We all want our canine companions to live long, happy, healthy lives. October is National Pet Wellness Month, a good time to remember the importance of regular wellness checkups and making healthy lifestyle choices for your precious pup. There’s no better way to celebrate than making sure you make positive choices that can help your dog live longer, have increased vitality, and thrive.
Adequate nutrition keeps a dog fit and healthy and helps prevent many diseases. It’s all about the ingredients in the food they get: high protein sources like chicken and eggs build muscle, and fruits and vegetables are natural sources of vitamins, minerals, and antioxidants that are necessary for a well-functioning immune system. The old axiom “you are what you eat” applies to dogs as well as to humans, so choose a high quality food for your dog’s optimum health.
2. Weight Control
Obesity in dogs can lead to problems from diseases like Cushing’s to skin irritations, heart failure, cancer and ligament and disc issues. An overweight pet has a decreased quality of life, but many pet owners overfeed their animals and this can often mean that the animal will die at an earlier age. Be sure your dog gets the proper nutrition, but be aware that an animal that’s at a healthy weight will have more energy and better overall health.
Exercise burns calories directly but there’s another benefit…it also can provide a boost to the metabolic rate that lasts for hours after the dog has stopped to rest. Regular exercise keeps the animal’s muscles, tendons and bones strong. It also provides a measure of mental stimulation. Spend some quality time with your dog – walking, playing and enjoying the outdoors. It will do you both a world of good!
4. Dental Care
Proper dental care can extend your dog’s life. Take the breath test! Sniff your dog’s breath. While doggy breath isn’t normally fresh and minty, if it’s really offensive there may be a problem, especially if accompanied by a loss of appetite, any vomiting, excessive drinking or urinating. Check the pet’s mouth: gums should be a healthy pink color and teeth should look clean without signs of brown tarter. Use a special dog toothbrush or piece of soft gauze, and massage the teeth or gums. Once the dog gets used to this you will be able to brush the teeth two or three times weekly as part of a regular routine. If you see signs of oral disease like inflamed gums or notice loose teeth, it’s time for professional help from your veterinarian.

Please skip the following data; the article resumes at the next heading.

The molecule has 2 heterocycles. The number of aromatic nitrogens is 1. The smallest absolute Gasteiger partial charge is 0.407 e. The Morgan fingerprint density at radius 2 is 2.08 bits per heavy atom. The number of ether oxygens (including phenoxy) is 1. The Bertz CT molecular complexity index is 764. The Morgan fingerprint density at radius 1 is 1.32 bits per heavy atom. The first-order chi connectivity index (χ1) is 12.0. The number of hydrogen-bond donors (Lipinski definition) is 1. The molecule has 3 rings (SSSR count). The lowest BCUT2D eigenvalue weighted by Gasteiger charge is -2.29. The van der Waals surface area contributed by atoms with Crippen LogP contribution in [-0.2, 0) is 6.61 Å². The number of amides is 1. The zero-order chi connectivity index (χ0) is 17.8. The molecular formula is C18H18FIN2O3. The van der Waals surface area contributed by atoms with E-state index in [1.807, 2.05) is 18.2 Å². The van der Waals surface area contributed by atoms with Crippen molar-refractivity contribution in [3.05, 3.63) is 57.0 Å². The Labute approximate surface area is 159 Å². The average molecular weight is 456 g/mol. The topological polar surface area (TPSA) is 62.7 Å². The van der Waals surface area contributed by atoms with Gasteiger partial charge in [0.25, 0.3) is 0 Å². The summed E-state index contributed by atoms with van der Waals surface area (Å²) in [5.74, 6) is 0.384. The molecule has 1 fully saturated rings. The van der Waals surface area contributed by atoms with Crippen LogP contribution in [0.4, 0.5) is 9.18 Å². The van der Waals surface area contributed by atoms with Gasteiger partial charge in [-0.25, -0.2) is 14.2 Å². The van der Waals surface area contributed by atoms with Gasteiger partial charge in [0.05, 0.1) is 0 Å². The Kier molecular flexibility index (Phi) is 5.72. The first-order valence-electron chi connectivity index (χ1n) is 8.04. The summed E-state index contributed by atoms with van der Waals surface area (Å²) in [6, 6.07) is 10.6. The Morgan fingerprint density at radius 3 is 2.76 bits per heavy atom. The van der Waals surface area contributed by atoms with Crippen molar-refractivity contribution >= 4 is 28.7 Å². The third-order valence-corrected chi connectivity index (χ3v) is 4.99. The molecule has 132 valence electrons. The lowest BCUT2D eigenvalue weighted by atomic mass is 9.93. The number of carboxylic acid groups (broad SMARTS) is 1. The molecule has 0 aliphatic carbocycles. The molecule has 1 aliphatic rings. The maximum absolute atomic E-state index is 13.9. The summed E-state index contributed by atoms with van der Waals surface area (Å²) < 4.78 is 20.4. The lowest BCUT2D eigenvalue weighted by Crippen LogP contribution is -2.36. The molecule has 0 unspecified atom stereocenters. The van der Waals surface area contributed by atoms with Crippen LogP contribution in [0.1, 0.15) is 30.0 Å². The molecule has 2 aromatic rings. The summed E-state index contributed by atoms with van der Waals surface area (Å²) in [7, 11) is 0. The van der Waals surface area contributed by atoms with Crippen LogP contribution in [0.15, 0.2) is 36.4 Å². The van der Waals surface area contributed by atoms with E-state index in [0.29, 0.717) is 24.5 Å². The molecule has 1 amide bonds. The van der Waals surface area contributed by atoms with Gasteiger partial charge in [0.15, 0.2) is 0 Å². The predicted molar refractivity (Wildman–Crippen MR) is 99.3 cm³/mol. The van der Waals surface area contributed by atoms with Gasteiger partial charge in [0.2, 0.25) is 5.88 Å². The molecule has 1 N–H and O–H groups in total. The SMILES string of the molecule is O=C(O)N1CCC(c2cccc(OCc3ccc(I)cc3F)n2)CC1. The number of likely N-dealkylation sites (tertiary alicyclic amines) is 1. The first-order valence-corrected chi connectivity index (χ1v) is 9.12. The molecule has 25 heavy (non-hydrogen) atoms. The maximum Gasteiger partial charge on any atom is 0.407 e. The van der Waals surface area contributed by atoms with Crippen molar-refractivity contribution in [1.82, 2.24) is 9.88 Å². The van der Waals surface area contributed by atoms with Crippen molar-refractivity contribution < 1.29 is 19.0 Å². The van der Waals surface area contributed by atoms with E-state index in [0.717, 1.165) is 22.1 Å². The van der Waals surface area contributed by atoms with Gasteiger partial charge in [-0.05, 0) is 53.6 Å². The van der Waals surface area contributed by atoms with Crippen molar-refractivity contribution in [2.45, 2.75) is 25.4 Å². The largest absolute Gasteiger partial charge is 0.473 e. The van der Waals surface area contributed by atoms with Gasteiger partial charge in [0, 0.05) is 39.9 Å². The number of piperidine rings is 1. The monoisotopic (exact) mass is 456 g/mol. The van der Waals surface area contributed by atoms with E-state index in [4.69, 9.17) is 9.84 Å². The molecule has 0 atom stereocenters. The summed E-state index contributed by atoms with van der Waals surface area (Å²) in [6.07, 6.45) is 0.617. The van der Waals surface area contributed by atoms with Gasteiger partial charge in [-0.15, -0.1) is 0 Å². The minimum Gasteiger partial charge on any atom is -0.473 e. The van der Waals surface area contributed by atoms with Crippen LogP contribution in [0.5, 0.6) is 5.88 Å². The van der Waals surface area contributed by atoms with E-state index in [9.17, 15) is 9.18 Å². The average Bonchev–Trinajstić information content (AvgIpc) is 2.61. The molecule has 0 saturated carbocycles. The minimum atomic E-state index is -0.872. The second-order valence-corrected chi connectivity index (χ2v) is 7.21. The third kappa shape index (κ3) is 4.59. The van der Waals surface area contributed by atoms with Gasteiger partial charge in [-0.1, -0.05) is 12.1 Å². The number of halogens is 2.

Regardless of the length of a dog’s coat, regular brushing is great because it removes dead hair and distributes natural oils for a clean healthy coat while stimulating the surface of the skin. It’s also an opportunity for you to become familiar with your animal’s body, making it more likely that you’ll notice any changes…unusual growths or abnormalities that need the attention of a veterinary doctor. Brush your pet every couple of days and make it a pleasant time you share together.
Grooming is a big part of pet wellness. Bathing too frequently will dry out a dog’s skin, so unless your companion has rolled in something smelly or gotten very dirty in some other way, a bath every two to four months should be sufficient if you are brushing the pet regularly. Make sure to use a shampoo made specifically for dogs as human shampoo is too harsh for and animal’s skin. Be sure to test the water so it’s not too hot or too cold, and rinse completely to avoid leaving a dull soap residue that can cause itching. Avoid getting shampoo or water directly in the eyes, mouth, or ears.
7. Nail Know-How
Many dog owners are intimidated at the thought of clipping a dog’s nails, but overgrowth can be uncomfortable for the pet. If you can hear the “click” as your dog crosses the floor, the nails are probably too long. Choose a pet nail clipper that feels comfortable in your hands and gives a clean line of sight to exactly where the blade is cutting. Less is more in this case, so don’t clip too closely. Dog’s nails grow in a curve, so excessive length can cause the toes to splay as the animal walks. Regular clipping prevents this and reduces the risk of torn nails.
Clean ears feel good to your dog and are important in preventing ear infections. Examining the outside of the ears also alerts you to the presence of wood ticks, fleas, or anything unusual. Use a cotton ball, piece of gauze, or a baby wipe with an ear-cleaning solution – water won’t work because it evaporates too quickly. Wipe the inside surface of the ear, going down only as far as your finger easily fits. Never force it and don’t use a Q-tip or put anything else further down the ear canal that could cause a painful injury.
Reputable pet food manufacturers go to great lengths to make sure that their products contain the right proportion of vitamins and minerals, so adding more without first consulting your veterinarian might throw this delicate balance out of wack. Some fat soluble vitamins – A, D, E, and K – are not easily eliminated from the body and could build up to toxic levels. High levels of one mineral in a dog’s diet can interfere with the uptake of another, as in the case of calcium, copper and iron. If your dog is healthy and eats well, a multi-vitamin mineral supplement should not be necessary.
10. Quality Time
Happiness is an important component in your dog’s overall wellness, so don’t underestimate the benefit of spending time with your best canine friend. Left alone without companionship or mental stimulation, animals can become depressed, act out in destructive ways, or even become lethargic. Your pet is a family member. Interact with him: talking, walking, playing together, stroking, and giving the affection and attention they so deserve. Your dog will benefit and reward you with unconditional love.
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